Turkey-Tail-Preparation.20150220-Final-Grind-Setup-1.jpg
[Thumbnail for Turkey-Tail-Preparation.20150220-Final-Grind-Setup-1.jpg]
 
nancy sutton
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Thanks, Upgeya! Can you tell me what time of the year you harvested the turkeytails? I'm assuming it was sometime in spring... they seem to get even tougher in the summer. And is it possible to freeze the 'tea' ? And/or dry the 'sawdust' for future teas? How long did you take this tea before seeing 'results' ? i.e., got safe PSA test. Thx
 
Donna Kay
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http://www.bastyr.edu/news/general-news/2012/11/fda-approves-bastyr-turkey-tail-trial-cancer-patients
Turkey tails are in studies for efficacy for cancer
 
John Saltveit
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To get the most medicine out of them, slice them somehow to make more surface area, put them in at least 40% alcohol to make a tincture, and agitate them at least once a day. Do this for at least six weeks, then remove the mushrooms, and run them through boiling like upgeya says. Let the boiling down water stuff cool down, then mix them together and you get two types of tremendous turkey tail tea tincture.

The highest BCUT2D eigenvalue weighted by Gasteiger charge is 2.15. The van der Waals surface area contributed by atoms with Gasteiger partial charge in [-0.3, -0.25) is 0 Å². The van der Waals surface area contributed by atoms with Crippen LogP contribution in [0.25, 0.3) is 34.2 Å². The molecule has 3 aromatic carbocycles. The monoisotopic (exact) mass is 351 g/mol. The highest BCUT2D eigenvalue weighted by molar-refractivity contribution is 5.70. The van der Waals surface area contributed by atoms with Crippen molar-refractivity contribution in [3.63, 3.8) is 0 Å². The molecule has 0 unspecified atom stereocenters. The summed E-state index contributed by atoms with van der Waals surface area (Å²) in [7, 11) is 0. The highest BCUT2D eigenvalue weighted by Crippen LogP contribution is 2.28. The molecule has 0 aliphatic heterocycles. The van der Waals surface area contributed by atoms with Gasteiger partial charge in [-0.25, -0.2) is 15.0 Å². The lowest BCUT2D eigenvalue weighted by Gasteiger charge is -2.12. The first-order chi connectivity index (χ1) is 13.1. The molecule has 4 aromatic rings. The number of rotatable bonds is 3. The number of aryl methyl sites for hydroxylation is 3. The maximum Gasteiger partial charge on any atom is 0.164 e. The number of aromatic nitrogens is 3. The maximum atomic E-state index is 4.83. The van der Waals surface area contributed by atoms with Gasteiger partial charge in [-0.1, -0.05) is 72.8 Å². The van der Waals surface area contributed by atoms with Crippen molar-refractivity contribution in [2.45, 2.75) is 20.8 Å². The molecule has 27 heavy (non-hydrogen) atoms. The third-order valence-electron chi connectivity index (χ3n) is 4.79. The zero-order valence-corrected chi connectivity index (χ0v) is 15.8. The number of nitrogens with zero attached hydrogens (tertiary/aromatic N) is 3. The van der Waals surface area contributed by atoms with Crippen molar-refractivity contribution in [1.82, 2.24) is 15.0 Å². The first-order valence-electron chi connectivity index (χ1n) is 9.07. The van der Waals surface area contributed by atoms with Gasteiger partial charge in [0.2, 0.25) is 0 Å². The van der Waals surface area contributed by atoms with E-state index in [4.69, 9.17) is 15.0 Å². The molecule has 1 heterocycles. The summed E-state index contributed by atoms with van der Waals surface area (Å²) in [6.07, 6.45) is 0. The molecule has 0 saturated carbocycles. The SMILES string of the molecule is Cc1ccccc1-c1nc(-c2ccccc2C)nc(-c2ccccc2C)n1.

John S
PDX OR
 
Upgeya Pew
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Nancy, I think it was middle to late spring. I cut them off the tree with a knife. I don't know if the tea can be frozen or not - but I don't see why not. The mushroom sawdust is very dry. I found no need to dry it. I think I took the tea (AND the fiber) for 1-2 months, but don't remember exactly how long. In looking back at my blood test results, it was two months between the test results. I attach another picture of the result.
Turkey-Tail-Preparation.20150220-Boiled-1-Hour.jpg
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Turkey-Tail-Preparation.20150220-Final-Grind-1.jpg